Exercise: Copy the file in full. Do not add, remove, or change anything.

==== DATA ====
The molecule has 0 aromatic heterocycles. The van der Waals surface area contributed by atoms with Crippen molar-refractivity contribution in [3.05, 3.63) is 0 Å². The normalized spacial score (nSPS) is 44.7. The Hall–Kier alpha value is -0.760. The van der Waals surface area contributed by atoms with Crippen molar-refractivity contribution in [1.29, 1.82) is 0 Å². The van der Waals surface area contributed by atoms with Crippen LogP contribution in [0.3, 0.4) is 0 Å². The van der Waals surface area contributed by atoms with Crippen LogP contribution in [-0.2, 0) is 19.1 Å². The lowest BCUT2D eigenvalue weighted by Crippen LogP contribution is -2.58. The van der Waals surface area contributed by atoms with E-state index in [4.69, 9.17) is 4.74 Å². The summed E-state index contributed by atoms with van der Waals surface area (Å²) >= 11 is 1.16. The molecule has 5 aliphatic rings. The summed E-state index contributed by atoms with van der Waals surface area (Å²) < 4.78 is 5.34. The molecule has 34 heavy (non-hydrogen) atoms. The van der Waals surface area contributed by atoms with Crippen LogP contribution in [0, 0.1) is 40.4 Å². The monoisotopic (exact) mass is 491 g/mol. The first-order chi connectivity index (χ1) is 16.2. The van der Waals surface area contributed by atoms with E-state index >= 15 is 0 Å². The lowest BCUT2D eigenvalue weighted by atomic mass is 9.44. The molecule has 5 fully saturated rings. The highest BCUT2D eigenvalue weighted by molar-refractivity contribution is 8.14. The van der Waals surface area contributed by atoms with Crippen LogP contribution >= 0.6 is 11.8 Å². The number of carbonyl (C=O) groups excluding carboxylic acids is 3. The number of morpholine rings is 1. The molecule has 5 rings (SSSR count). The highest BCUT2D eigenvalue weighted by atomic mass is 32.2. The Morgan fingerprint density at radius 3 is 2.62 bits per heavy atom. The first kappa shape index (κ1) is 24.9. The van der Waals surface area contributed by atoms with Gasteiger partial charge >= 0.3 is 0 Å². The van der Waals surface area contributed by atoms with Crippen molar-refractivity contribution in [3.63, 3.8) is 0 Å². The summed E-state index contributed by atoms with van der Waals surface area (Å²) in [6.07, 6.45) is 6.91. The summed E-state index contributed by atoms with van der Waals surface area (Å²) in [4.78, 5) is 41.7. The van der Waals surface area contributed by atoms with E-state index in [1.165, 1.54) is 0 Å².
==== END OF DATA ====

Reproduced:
The molecule has 0 aromatic heterocycles. The van der Waals surface area contributed by atoms with Crippen molar-refractivity contribution in [3.05, 3.63) is 0 Å². The normalized spacial score (nSPS) is 44.7. The Hall–Kier alpha value is -0.760. The van der Waals surface area contributed by atoms with Crippen molar-refractivity contribution in [1.29, 1.82) is 0 Å². The van der Waals surface area contributed by atoms with Crippen LogP contribution in [0.3, 0.4) is 0 Å². The van der Waals surface area contributed by atoms with Crippen LogP contribution in [-0.2, 0) is 19.1 Å². The lowest BCUT2D eigenvalue weighted by Crippen LogP contribution is -2.58. The van der Waals surface area contributed by atoms with E-state index in [4.69, 9.17) is 4.74 Å². The summed E-state index contributed by atoms with van der Waals surface area (Å²) >= 11 is 1.16. The molecule has 5 aliphatic rings. The summed E-state index contributed by atoms with van der Waals surface area (Å²) < 4.78 is 5.34. The molecule has 34 heavy (non-hydrogen) atoms. The van der Waals surface area contributed by atoms with Crippen LogP contribution in [0, 0.1) is 40.4 Å². The monoisotopic (exact) mass is 491 g/mol. The first-order chi connectivity index (χ1) is 16.2. The van der Waals surface area contributed by atoms with E-state index >= 15 is 0 Å². The lowest BCUT2D eigenvalue weighted by atomic mass is 9.44. The molecule has 5 fully saturated rings. The highest BCUT2D eigenvalue weighted by molar-refractivity contribution is 8.14. The van der Waals surface area contributed by atoms with Crippen LogP contribution >= 0.6 is 11.8 Å². The number of carbonyl (C=O) groups excluding carboxylic acids is 3. The number of morpholine rings is 1. The molecule has 5 rings (SSSR count). The highest BCUT2D eigenvalue weighted by atomic mass is 32.2. The Morgan fingerprint density at radius 3 is 2.62 bits per heavy atom. The first kappa shape index (κ1) is 24.9. The van der Waals surface area contributed by atoms with Gasteiger partial charge >= 0.3 is 0 Å². The van der Waals surface area contributed by atoms with Crippen molar-refractivity contribution in [3.63, 3.8) is 0 Å². The summed E-state index contributed by atoms with van der Waals surface area (Å²) in [6.07, 6.45) is 6.91. The summed E-state index contributed by atoms with van der Waals surface area (Å²) in [4.78, 5) is 41.7. The van der Waals surface area contributed by atoms with E-state index in [1.165, 1.54) is 0 Å².